- If you can, visit Sagada during the period between Christmas and New Year so you could join the Bonfire Festival, an annual event hosted by the Sagada Genuine Guides Association (SaGGAs). Tourists get to party Sagada-style at the Kiltepan Viewpoint (top of a hill) and enjoy good food and music.
- You may also choose to visit Sagada during the Halloween Season so you can witness the Panag-apoy, a unique observance of the All Saints’ Day.
- On your way back to Manila, make a side trip to Banaue Rice Terraces, Bontoc, La Trinidad, or Baguio (depending on your chosen route).
With these in consideration, here’s our initial itinerary. We were a group of 10 so we decided to rent a van instead. Renting a van allows your group to maximize your time (best for those who only have less than 4 days to spare).
Day 0: DEPARTURE
07:00 pm – Meet up (Manila)
Day 1: ARRIVAL, LUMIANG BURIAL CAVE, SUMAGUING CAVE
07:00 am – Arrival in Sagada
07:20 am – Breakfast at Salt and Pepper
08:30 am – Check in at Ligaya’s Guest House
09:30 am – Lumiang Burial Cave
10:15 am – Sumaguing Cave/Cave Connection Tour
01:30 pm – Lunch
03:00 pm – Echo Valley, Sagada Weaving, Mission Compound
06:00 pm – Dinner
07:00 pm – Rest
Day 2: BOMOD-OK FALLS, ROCK INN, BONFIRE
06:00 am – Wake up call
07:00 am – Bomod-Ok Falls
12:00 pm – Rock Inn and Cafe, Orange picking
03:00 pm – Change clothes, rest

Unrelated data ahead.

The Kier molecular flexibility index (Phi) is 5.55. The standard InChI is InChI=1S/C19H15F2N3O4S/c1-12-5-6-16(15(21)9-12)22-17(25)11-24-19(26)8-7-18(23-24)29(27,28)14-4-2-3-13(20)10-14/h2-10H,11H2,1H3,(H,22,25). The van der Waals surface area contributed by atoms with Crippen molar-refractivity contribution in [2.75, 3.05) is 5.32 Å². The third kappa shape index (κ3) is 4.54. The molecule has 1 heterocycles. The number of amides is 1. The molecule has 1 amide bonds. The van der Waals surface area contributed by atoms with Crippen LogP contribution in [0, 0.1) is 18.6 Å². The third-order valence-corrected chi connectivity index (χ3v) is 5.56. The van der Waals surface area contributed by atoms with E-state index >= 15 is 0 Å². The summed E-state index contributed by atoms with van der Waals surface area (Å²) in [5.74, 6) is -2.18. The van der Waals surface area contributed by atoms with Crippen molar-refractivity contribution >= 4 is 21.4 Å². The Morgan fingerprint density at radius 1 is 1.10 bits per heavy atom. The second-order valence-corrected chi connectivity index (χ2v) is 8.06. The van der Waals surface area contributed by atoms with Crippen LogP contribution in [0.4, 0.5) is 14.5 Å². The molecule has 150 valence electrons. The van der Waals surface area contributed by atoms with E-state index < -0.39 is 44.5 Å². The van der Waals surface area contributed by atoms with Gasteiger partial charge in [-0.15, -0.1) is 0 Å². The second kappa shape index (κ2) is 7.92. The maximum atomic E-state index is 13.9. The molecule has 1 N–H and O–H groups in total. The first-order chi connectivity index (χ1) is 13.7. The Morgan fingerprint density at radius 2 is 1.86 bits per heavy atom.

05:00 pm – Prepare for Bonfire
12:00 am – Return to Hostel
Day 3: DEPARTURE, BANAUE SIDETRIP
04:30 am – Wake up call
05: 10 am – Watch sunrise at Kiltepan Viewpoint
06:30 am – ETD Sagada, Sidetrip to Banaue
08:00 pm – ETA Manila
If you’re taking public transportation, take note of the bus schedules especially of buses from Baguio to Sagada.
The itinerary above entails the following expenses. Again, bear in mind that this breakdown assumes that you are a group who rented out a van. The total cost can go much lower if you take public transportation.
- P1,700 – Van Rental per person
- P1,400 – Total Food
- P500 – Ligaya’s Guest House, 2 nights
- P80 – Sumaguing Cave Tour (P800/10 pax)
- P40 – Echo Valley Tour (P400/10 pax)
- P60 – Bomod-ok Falls Tour (P600/10 pax)
- P250 – Bonfire Fest ticket (inclusive of transportation, buffet dinner, and drinks)
- P50 – Rock Farm Orange Picking Entrance Fee
- P20 – Shower Fee (Sumaguing Cave)
- P200 – Incidentals (bottled water, junk food, etc)
- P4,300 – TOTAL
If you’re alone, you can ask another group to “absorb” you and let you join their tour. This way, you can save much more. You can also form a group with other solo travelers.
That’s about it! And oh, don’t forget to bring a jacket and a scarf. You’ll love the chilly climate!